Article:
If you have task cards that cover types of sentences, you can take it further and have students not only identify the sentence type but also have them identify the subject, verb, and other parts of speech with just one task card. Find a way to hit multiple skills with just one task card.
8. Scoot from desk to desk
Of all the ways to use task cards, this is probably the funnest for kiddos. Scoot is similar to the gallery walk. Instead of posting task cards around the room, students scoot from desk to desk, answering various task cards.
When I have students complete a scoot, I typically set a timer and give them a short amount of time before they have to scoot to another desk. I typically use multiple choice task cards, so students can quickly answer before moving to the next card.
9. The Great Outdoors
This is another class favorite. On a beautiful day, you can take learning outside. At our school, we have a common area with benches and tables where I would set up something similar to a scoot and have students complete the task cards outside. This is a great way to give students a change of scenery especially on a beautiful day.
The kiddos also know in advance that if they abuse this privilege by not following directions, they will lose the opportunity to take learning to the great outdoors in the future.
10. make it visual with Anchor Charts
Have students create an anchor chart that explains the skill on the task card. Give out large pieces of anchor chart with a single task card in the middle or top of the anchor chart. Have students write out the steps and explain the skill and how to complete it. This is a great way for students to learn how to complete skills in various ways because not all students think alike. This is also great for peer-to-peer discussion.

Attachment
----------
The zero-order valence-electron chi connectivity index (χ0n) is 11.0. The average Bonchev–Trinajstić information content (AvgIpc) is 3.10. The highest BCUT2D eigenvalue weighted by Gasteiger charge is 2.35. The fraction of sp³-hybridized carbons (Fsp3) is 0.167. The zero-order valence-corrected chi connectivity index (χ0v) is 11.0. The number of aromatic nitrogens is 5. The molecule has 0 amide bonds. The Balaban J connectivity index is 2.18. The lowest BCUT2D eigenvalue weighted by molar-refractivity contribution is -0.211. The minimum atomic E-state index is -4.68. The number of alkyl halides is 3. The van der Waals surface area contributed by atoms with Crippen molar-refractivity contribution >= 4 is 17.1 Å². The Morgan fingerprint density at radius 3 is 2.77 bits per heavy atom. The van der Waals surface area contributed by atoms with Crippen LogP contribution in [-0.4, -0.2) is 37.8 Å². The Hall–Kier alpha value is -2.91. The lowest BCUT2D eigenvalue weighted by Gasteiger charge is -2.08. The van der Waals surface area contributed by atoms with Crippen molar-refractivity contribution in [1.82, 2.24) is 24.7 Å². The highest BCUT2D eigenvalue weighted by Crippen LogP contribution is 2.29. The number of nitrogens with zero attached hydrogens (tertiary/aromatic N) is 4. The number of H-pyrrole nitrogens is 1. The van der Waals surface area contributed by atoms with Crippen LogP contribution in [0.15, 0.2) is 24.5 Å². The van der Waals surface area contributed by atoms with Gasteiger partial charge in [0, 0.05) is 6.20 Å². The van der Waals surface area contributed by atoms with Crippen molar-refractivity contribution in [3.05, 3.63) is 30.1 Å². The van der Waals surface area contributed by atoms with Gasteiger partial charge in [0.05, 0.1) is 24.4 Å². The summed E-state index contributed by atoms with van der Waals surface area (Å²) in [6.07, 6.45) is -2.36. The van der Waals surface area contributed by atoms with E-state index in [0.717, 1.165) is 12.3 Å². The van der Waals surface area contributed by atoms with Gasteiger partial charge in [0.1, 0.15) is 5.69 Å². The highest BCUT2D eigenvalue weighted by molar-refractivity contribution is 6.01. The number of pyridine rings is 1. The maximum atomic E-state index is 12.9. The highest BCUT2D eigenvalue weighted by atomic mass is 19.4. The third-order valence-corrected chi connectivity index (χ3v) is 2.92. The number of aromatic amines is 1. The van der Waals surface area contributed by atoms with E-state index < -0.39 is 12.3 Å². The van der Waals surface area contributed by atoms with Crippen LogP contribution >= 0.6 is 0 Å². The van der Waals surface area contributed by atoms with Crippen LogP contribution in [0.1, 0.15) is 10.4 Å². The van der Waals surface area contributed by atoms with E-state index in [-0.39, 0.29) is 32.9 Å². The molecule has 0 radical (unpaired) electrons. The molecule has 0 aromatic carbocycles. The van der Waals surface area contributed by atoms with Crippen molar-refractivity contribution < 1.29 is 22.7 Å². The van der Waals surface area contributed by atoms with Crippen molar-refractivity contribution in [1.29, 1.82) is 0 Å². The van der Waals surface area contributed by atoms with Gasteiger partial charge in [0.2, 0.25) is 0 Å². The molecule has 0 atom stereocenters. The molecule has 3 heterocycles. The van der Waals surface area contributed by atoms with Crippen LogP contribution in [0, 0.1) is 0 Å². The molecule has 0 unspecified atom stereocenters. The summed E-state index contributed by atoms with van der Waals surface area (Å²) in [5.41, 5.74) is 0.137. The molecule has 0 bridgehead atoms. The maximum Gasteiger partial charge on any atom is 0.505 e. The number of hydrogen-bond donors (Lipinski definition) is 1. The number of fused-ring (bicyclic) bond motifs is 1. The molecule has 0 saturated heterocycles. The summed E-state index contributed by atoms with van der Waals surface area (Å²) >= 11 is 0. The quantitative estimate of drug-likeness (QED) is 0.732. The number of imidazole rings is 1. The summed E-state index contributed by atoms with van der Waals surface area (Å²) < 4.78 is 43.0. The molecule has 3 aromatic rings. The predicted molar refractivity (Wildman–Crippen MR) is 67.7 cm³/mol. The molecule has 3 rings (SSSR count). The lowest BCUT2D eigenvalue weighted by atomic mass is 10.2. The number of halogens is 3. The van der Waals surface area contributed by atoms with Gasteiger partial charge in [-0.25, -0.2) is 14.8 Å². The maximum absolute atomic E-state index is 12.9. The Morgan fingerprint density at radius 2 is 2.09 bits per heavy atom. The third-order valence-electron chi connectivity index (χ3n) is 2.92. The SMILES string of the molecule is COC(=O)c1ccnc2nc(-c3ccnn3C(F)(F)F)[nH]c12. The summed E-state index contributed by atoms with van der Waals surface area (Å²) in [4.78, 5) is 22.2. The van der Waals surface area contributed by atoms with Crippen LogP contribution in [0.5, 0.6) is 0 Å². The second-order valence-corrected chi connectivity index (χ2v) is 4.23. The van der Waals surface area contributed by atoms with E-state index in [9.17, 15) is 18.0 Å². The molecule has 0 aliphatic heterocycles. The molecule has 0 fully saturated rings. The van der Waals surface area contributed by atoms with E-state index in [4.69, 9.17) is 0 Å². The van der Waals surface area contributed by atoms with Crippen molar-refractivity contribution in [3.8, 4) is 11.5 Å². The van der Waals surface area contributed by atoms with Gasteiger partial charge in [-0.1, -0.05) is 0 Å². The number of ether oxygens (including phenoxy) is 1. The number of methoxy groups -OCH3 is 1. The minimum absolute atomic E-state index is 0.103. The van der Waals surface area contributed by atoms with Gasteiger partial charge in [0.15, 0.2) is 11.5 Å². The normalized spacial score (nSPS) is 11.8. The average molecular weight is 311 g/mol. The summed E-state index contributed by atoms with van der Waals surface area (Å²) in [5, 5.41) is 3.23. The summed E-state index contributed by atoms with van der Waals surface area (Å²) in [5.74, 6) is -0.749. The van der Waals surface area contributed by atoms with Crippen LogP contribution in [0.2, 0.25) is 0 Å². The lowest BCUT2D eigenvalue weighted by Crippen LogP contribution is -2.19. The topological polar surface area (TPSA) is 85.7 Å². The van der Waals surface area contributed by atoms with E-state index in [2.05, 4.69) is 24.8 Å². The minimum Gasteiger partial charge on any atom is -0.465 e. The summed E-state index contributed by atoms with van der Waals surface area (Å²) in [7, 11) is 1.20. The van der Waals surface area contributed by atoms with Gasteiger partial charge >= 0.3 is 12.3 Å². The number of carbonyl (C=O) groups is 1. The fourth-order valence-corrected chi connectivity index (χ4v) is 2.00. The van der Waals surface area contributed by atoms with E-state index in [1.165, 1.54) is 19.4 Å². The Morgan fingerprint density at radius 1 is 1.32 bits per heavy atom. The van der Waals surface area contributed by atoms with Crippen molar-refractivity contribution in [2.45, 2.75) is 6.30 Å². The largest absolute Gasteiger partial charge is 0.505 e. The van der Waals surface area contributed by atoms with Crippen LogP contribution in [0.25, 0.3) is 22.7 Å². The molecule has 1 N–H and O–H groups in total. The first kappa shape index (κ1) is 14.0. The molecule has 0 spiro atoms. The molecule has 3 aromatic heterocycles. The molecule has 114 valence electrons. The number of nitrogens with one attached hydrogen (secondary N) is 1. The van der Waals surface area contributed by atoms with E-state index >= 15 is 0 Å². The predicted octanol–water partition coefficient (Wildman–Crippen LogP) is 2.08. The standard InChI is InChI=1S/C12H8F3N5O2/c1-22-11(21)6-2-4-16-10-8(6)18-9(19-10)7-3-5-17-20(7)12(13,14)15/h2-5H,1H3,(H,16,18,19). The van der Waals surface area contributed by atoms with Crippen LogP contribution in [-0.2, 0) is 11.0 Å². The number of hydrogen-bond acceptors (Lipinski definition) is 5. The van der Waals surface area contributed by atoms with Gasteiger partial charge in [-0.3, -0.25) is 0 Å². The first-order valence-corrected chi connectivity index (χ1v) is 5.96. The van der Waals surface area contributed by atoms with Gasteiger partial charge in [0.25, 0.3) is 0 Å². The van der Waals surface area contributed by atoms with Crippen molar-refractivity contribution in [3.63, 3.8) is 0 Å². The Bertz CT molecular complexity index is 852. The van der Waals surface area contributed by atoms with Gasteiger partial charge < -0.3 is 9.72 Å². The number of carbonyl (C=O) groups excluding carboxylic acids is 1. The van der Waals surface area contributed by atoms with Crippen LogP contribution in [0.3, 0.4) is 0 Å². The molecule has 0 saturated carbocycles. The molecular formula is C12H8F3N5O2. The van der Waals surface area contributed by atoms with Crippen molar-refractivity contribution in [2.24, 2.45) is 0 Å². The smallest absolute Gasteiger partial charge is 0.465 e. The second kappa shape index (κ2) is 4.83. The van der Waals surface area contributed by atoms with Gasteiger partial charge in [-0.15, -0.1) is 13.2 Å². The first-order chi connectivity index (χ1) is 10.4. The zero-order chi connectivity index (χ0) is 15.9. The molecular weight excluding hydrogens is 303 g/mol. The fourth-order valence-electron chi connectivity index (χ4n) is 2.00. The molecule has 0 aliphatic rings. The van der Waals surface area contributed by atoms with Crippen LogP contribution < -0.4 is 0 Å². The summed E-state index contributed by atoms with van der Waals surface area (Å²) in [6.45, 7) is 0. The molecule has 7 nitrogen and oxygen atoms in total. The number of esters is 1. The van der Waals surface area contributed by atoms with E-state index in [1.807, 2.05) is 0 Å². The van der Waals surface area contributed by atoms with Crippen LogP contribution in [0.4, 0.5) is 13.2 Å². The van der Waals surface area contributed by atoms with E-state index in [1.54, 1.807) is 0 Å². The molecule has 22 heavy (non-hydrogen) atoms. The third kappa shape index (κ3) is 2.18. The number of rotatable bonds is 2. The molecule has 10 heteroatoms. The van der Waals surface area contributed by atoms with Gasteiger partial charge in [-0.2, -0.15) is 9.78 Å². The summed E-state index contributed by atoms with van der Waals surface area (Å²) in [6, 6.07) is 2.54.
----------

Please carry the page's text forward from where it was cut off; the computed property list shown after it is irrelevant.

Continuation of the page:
11. Differentiation is important
Need to differentiate skills based on student understanding? Differentiating is not an easy task for teachers to do on a daily basis. Because of the difficulty and time needed for differentiation, task cards are a great way to make sure skills are being varied for students. This is also an easy way to reach all learning abilities in one class. Learn more about using task cards to differentiate below.
Related: Benefits of Using Task Cards
12. Interactive Notebooks can be fun
Task cards can be a great way to spice up your interactive notebook flow! Using task cards in combination with interactive notebooks is a great way to maximize student engagement and learning for skill review.
Ways to use task cards include introducing new concepts at the start of a lesson, providing depth of instruction or reinforcement by having students find relevant information in their notebooks, or by organizing and being responsible for information from past lessons.
Task cards are an excellent complement to interactive notebooks because they can help to develop organizational skills while giving students the flexibility to create individualized ways to engage with their learning.
13. kickstart learning with Morning Work
Task cards are a great way to engage your students in meaningful morning work! After students unpack in the morning, the first task is to complete the task cards of the day.
Some of the ways to use task cards in the morning include assigning 3-4 task cards per student, giving out task cards at random to each student, or complete skills that progressively get harder throughout the week as you work through the deck.
Using task cards for morning work is a great way to get students ready for the day ahead.
14. Electronics are cool
One of the coolest ways to use task cards in your classroom is to incorporate digital learning. If you have access to digital task cards, you can assign them electronically through Google Classroom or another program for students to complete them on iPads, computers, or other devices.
This takes learning up a notch because students love anything that includes an electronic device.
Final Thoughts on Ways to Use Task cards with your students
There are so many different ways to use task cards in the classroom. I hope the ideas outlined here give you and your students a jumpstart to creating a fun and engaging way to incorporate different ways of learning various skills.
Bottom line: with all the ways to use task cards, it’s no surprise that they have quickly become one of the most versatile teaching tools available.